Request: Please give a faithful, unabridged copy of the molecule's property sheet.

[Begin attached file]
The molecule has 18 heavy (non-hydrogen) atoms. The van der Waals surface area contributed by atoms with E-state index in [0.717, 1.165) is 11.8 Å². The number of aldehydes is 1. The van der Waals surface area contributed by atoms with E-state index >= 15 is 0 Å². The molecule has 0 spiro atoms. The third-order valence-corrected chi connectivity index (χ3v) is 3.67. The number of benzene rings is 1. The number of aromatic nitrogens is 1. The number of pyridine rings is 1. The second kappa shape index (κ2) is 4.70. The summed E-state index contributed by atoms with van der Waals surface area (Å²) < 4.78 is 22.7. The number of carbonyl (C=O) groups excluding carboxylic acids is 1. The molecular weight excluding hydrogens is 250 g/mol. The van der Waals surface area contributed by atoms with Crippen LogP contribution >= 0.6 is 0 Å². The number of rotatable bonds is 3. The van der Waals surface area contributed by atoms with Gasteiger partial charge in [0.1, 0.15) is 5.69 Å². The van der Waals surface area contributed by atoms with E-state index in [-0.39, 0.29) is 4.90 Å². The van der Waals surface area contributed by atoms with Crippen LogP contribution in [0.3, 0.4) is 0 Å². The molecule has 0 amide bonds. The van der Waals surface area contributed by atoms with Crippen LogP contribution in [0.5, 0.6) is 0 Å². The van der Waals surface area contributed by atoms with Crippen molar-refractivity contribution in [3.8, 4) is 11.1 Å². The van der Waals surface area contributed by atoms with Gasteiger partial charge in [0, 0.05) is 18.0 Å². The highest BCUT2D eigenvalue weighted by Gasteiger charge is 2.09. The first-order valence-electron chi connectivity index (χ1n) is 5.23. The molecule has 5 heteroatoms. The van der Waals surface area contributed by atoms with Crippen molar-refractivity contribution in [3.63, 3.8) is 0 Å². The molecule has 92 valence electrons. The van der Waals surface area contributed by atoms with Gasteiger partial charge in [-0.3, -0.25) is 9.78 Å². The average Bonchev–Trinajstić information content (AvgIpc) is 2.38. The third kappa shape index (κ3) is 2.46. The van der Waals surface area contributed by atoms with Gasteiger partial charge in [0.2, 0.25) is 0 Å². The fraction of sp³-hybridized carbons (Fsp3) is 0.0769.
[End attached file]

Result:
The molecule has 18 heavy (non-hydrogen) atoms. The van der Waals surface area contributed by atoms with E-state index in [0.717, 1.165) is 11.8 Å². The number of aldehydes is 1. The van der Waals surface area contributed by atoms with E-state index >= 15 is 0 Å². The molecule has 0 spiro atoms. The third-order valence-corrected chi connectivity index (χ3v) is 3.67. The number of benzene rings is 1. The number of aromatic nitrogens is 1. The number of pyridine rings is 1. The second kappa shape index (κ2) is 4.70. The summed E-state index contributed by atoms with van der Waals surface area (Å²) < 4.78 is 22.7. The number of carbonyl (C=O) groups excluding carboxylic acids is 1. The molecular weight excluding hydrogens is 250 g/mol. The van der Waals surface area contributed by atoms with Crippen LogP contribution >= 0.6 is 0 Å². The number of rotatable bonds is 3. The van der Waals surface area contributed by atoms with Gasteiger partial charge in [0.1, 0.15) is 5.69 Å². The van der Waals surface area contributed by atoms with E-state index in [-0.39, 0.29) is 4.90 Å². The van der Waals surface area contributed by atoms with Crippen LogP contribution in [0.3, 0.4) is 0 Å². The molecule has 0 amide bonds. The van der Waals surface area contributed by atoms with Crippen LogP contribution in [0.5, 0.6) is 0 Å². The van der Waals surface area contributed by atoms with Crippen molar-refractivity contribution in [3.8, 4) is 11.1 Å². The van der Waals surface area contributed by atoms with Gasteiger partial charge in [0, 0.05) is 18.0 Å². The highest BCUT2D eigenvalue weighted by Gasteiger charge is 2.09. The first-order valence-electron chi connectivity index (χ1n) is 5.23. The molecule has 5 heteroatoms. The van der Waals surface area contributed by atoms with Crippen molar-refractivity contribution in [3.63, 3.8) is 0 Å². The molecule has 92 valence electrons. The van der Waals surface area contributed by atoms with Gasteiger partial charge in [-0.3, -0.25) is 9.78 Å². The average Bonchev–Trinajstić information content (AvgIpc) is 2.38. The third kappa shape index (κ3) is 2.46. The van der Waals surface area contributed by atoms with Gasteiger partial charge in [0.2, 0.25) is 0 Å². The fraction of sp³-hybridized carbons (Fsp3) is 0.0769.